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Ideas in Practice HBR.ORG To read the full article, go to Implementing Strategies in Extreme Negotiations A conversation with Jeff Weiss and Jonathan Hughes SPOTlighT On leadershIp lessOns frOM the MIlItary Spotlight hBr.Org ARTWORK Stacy Pearsall, Lead the Way March 9, 2007, Old Baqubah, Iraq Extreme Negotiations What U.S. soldiers in Afghanistan have learned about the art of managing high-risk, highstakes situations by Jeff Weiss, Aram Donigian, and Jonathan Hughes November 2010 harvard Business review 67 In November 2010, Jeff Weiss and Jonathan Hughes, along with Major Aram Donigian, published an article in HBR called “Extreme Negotiations.” It…show more content…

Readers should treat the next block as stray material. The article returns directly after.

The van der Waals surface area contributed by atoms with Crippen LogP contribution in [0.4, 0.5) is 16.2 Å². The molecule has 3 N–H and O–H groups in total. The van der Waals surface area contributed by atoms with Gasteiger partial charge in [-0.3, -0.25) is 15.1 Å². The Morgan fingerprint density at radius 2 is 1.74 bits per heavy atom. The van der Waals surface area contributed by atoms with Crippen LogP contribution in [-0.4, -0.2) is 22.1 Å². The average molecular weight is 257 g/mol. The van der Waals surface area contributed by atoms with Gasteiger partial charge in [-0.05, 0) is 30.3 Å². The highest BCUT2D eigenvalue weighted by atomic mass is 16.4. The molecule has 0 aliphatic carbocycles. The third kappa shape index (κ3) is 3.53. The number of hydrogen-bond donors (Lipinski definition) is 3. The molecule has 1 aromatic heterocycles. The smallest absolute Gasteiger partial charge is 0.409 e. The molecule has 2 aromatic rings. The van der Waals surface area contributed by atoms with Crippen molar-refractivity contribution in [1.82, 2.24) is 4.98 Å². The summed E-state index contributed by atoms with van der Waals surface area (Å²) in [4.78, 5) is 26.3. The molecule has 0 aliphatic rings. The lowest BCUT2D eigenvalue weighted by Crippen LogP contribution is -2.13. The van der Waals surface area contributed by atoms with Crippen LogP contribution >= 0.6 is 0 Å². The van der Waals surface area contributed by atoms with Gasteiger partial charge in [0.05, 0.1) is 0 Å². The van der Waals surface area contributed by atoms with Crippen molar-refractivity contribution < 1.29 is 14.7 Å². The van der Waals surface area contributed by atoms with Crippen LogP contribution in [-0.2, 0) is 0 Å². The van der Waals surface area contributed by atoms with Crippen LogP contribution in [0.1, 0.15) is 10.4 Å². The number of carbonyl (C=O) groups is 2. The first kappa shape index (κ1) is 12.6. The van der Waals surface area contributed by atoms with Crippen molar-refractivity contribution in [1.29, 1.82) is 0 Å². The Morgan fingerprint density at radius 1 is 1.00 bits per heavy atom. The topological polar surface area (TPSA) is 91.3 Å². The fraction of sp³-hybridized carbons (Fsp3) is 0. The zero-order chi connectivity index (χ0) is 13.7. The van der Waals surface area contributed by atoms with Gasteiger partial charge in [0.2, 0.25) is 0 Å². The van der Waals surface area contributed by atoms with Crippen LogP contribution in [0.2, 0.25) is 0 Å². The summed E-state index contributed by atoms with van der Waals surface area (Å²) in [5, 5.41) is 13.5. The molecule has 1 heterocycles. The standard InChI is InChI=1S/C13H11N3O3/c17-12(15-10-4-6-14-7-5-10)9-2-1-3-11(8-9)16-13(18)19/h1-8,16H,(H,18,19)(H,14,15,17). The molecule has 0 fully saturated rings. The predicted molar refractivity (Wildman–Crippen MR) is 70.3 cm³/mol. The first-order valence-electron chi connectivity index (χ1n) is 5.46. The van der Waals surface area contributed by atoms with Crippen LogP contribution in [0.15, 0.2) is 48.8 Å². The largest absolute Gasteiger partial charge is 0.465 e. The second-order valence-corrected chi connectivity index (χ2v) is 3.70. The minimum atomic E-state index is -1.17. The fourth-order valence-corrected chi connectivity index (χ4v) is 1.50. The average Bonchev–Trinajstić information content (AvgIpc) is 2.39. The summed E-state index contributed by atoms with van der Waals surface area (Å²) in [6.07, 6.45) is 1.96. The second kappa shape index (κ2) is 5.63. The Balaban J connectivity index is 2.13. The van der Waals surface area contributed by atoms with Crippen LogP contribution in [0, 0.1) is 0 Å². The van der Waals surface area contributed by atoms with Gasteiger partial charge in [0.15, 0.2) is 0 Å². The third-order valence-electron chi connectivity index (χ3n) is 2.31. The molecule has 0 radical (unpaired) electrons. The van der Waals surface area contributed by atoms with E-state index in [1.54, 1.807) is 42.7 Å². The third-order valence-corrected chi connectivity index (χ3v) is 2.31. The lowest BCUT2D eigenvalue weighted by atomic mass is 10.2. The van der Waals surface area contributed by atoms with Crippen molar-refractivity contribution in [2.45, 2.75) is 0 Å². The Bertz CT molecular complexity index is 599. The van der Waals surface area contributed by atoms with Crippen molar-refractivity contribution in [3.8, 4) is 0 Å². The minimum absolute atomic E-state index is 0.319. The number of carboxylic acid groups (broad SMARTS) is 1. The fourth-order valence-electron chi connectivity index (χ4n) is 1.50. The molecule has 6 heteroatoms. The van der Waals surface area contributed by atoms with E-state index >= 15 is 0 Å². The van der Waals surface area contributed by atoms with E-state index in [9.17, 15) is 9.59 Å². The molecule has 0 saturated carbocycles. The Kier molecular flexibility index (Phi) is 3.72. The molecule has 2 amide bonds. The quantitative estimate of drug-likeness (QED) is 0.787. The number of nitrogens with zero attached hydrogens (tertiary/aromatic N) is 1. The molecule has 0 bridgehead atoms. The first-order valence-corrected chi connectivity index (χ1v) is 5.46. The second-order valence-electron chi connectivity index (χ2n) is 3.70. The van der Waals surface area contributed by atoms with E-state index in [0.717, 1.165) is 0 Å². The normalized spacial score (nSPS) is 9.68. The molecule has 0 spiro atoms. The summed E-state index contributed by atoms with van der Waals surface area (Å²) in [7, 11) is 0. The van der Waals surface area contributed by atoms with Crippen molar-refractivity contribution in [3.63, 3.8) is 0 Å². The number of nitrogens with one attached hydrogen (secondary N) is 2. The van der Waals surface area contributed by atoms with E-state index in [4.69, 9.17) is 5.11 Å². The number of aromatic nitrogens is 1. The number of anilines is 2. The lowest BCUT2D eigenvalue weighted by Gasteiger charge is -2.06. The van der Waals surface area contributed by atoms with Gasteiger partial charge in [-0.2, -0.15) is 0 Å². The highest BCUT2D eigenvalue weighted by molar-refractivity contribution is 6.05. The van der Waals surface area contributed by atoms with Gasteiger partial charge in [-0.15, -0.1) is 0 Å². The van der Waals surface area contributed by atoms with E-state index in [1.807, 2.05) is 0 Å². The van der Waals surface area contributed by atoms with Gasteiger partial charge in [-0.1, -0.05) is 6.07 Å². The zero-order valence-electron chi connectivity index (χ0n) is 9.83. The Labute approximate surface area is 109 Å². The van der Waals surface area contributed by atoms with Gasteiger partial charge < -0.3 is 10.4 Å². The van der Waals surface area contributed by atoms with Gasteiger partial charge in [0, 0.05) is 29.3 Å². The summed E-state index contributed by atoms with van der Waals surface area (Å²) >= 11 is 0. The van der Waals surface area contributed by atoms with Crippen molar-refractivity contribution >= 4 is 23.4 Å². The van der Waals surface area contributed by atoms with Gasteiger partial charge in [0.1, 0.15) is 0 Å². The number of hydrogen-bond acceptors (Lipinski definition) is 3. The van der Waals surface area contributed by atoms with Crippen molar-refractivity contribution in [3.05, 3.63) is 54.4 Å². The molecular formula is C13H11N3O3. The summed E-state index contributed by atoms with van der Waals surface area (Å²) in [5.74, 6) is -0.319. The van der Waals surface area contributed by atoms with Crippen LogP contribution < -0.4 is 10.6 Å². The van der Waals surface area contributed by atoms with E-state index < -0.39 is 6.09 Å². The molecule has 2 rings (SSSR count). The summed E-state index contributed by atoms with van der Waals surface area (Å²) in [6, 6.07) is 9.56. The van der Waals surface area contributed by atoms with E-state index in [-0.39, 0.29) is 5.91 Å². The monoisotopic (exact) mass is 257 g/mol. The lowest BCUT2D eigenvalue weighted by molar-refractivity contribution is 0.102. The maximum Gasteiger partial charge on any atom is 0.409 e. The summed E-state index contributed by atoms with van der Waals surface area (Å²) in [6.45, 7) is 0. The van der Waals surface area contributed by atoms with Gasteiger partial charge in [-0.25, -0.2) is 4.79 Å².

Others vary. In some cultures, direct eye contact is a sign of trustworthiness. In others, direct eye contact is perceived as aggressive and will impede building trust. How should you respond if the other side makes threats? W & H: People make threats when they feel vulnerable or they believe it will cause you to give in. When you respond in kind, you only exacerbate or escalate the situation. But of course, if you give in, you reward the behavior and invite more of it. It is often useful to be explicit and state that it appears the other side is making a threat and that you will not yield to such tactics. For example, you can say, “If you want to ‘negotiate’ by making threats, I can certainly play the same game. But I doubt Power in extreme negotiations comes more from preparation than from how glib or agile you are at the negotiation table. counterparts to avoid sharing exactly how stupid or unreasonable they believe your idea is. Stay calm, and don’t be distracted by the manner in which they respond. Listen carefully because their criticism is likely to reveal their true interests—and that is pure gold for a negotiator. Are the strategies culture-specific? Do they work in Asian cultures as well as Western ones? W & H: The strategies are not culturespecific, but you need to
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